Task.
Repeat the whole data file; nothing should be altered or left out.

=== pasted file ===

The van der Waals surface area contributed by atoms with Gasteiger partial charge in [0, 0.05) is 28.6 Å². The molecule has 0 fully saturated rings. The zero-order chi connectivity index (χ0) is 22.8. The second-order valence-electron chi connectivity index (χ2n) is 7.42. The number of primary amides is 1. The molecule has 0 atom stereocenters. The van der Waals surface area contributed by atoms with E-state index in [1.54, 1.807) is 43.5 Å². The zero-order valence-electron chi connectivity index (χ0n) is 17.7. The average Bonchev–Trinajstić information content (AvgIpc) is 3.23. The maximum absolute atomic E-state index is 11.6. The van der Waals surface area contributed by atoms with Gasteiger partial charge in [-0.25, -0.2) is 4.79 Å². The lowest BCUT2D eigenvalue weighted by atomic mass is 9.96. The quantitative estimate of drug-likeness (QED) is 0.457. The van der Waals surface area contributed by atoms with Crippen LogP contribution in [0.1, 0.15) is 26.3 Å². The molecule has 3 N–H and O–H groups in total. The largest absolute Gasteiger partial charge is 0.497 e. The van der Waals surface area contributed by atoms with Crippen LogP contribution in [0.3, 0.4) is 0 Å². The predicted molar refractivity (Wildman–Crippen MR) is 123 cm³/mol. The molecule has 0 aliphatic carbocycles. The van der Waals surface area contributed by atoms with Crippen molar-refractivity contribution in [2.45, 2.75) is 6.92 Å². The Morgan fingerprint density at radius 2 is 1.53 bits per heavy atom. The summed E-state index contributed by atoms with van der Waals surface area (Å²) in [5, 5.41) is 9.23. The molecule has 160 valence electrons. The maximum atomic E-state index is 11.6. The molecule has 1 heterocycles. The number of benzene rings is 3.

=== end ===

The van der Waals surface area contributed by atoms with Gasteiger partial charge in [0, 0.05) is 28.6 Å². The molecule has 0 fully saturated rings. The zero-order chi connectivity index (χ0) is 22.8. The second-order valence-electron chi connectivity index (χ2n) is 7.42. The number of primary amides is 1. The molecule has 0 atom stereocenters. The van der Waals surface area contributed by atoms with E-state index in [1.54, 1.807) is 43.5 Å². The zero-order valence-electron chi connectivity index (χ0n) is 17.7. The average Bonchev–Trinajstić information content (AvgIpc) is 3.23. The maximum absolute atomic E-state index is 11.6. The van der Waals surface area contributed by atoms with Gasteiger partial charge in [-0.25, -0.2) is 4.79 Å². The lowest BCUT2D eigenvalue weighted by atomic mass is 9.96. The quantitative estimate of drug-likeness (QED) is 0.457. The van der Waals surface area contributed by atoms with Crippen LogP contribution in [0.1, 0.15) is 26.3 Å². The molecule has 3 N–H and O–H groups in total. The largest absolute Gasteiger partial charge is 0.497 e. The van der Waals surface area contributed by atoms with Crippen LogP contribution in [0.3, 0.4) is 0 Å². The predicted molar refractivity (Wildman–Crippen MR) is 123 cm³/mol. The molecule has 0 aliphatic carbocycles. The van der Waals surface area contributed by atoms with Crippen molar-refractivity contribution in [2.45, 2.75) is 6.92 Å². The Morgan fingerprint density at radius 2 is 1.53 bits per heavy atom. The summed E-state index contributed by atoms with van der Waals surface area (Å²) in [5, 5.41) is 9.23. The molecule has 160 valence electrons. The maximum atomic E-state index is 11.6. The molecule has 1 heterocycles. The number of benzene rings is 3.